Nick Dzubnar, a reserve linebacker and special-teams ace for the Chargers, doesn’t get a lot of opportunities to speak to the press. So in the moments after Sunday’s 14-7 win over the New York Jets, he was going to make sure he got one thing clear.
“There’s no doubt in my mind,” he said. “That was a bad call.”
With his team up early in the fourth quarter, Dzubnar got flagged for a holding penalty while Chargers punt returner Travis Benjamin danced through and ran past the Jets. The penalty ended up wiping out a 91-yard return for a score.
Bad call or not — and Dzubnar said even the Chargers coaches told him it was a bad one — it was one of another handful of special-teams mistakes that continue to haunt the Chargers.
Sunday, they were flagged five times on special teams, affecting field position and taking points off the board.
“That will get you beat on the road,” Chargers coach Anthony Lynn said. “Penalties and rush yards [allowed] on the road will get you beat. And so if we’re fortunate enough to continue this season after next week, that’s something that we have to get corrected.”
Fixing the problem, clearly, hasn’t been easy. And, Dzubnar said, in some ways, it’s not really a problem at all.
“Some penalties are stupid. But, I think some of the penalties, it’s because we’re being really aggressive. I’d rather be a team that’s aggressive than timid,” he said. “I know Rayshawn [Jenkins] has a handful of penalties this year, but he’s one of the most aggressive players on our team. I love the way he plays. It’s hit and miss how badly the penalties hurt. I don’t want to slow anyone down because they’re afraid to get a penalty.”
Lynn understands that these are sins born of aggression, but that doesn’t make them the right plays.
“Guys don’t try to make those penalties,” Lynn said. “They’re trying to make plays. They’re trying to make blocks. They’re trying to do a lot of things.”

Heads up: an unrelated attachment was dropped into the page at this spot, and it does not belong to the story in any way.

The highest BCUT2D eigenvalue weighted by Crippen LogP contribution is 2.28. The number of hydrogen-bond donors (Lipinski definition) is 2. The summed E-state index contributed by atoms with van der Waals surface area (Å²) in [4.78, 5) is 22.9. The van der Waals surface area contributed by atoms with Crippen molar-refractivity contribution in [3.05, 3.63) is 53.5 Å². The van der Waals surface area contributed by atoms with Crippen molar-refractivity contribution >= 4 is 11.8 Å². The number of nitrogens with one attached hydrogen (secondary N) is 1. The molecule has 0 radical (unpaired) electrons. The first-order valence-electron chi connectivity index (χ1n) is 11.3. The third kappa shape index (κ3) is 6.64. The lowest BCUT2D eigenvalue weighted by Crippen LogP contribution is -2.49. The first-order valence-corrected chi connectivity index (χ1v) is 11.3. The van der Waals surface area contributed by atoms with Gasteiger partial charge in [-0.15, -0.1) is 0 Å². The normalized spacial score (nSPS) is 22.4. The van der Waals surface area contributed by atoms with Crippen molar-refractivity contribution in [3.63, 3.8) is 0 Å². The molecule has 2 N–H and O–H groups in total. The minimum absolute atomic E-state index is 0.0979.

At a certain point, though, results matter.
The game opened with the Jets catching the Chargers’ return unit on its heels, easily recovering an onside kick. The Jets were the first team to recover an onside kick in the first 30 seconds of a game since the Eagles did so in 2012.
“We were caught off guard,” Lynn admitted. “We’re always looking for onside kicks … and [Jets kicker Chandler Catanzaro] showed it. He actually gave it away that he was onside kicking it, and we didn’t adjust very well.”
The Chargers’ new kicker, rookie Nick Rose, belted three touchbacks, which was good. He also badly missed a 47-yard field goal, which wasn’t so good.
Rose is the fifth player to attempt a kick for the Chargers this season, joining Younghoe Koo, Nick Novak, Drew Kaser and Travis Coons. They’re a combined 19 for 28 on field-goal tries and 32 for 36 on extra points.
“It’s not easy. It goes back to again, me controlling what I can control, us controlling what we can control, being supportive of whoever is out there kicking it,” Chargers quarterback Philip Rivers said. “Is it a game of emotion, do we all get fired up at times? Yeah. It’s one of those things you can’t control. Is it a little more on edge when you’ve dealt with a kicking situation that we’ve dealt with this year? No question. I don’t know that I’ve been around anything like it. So, what can I do? Get more first downs.”
While the kicking issues have persisted throughout the season and even cost them at least one win, the punt and kickoff coverage teams and, to a lesser extent, return units have shown improvement.
Still, the flags are too much for Lynn to accept.
“I think we just have to play smarter and have more awareness,” Lynn said.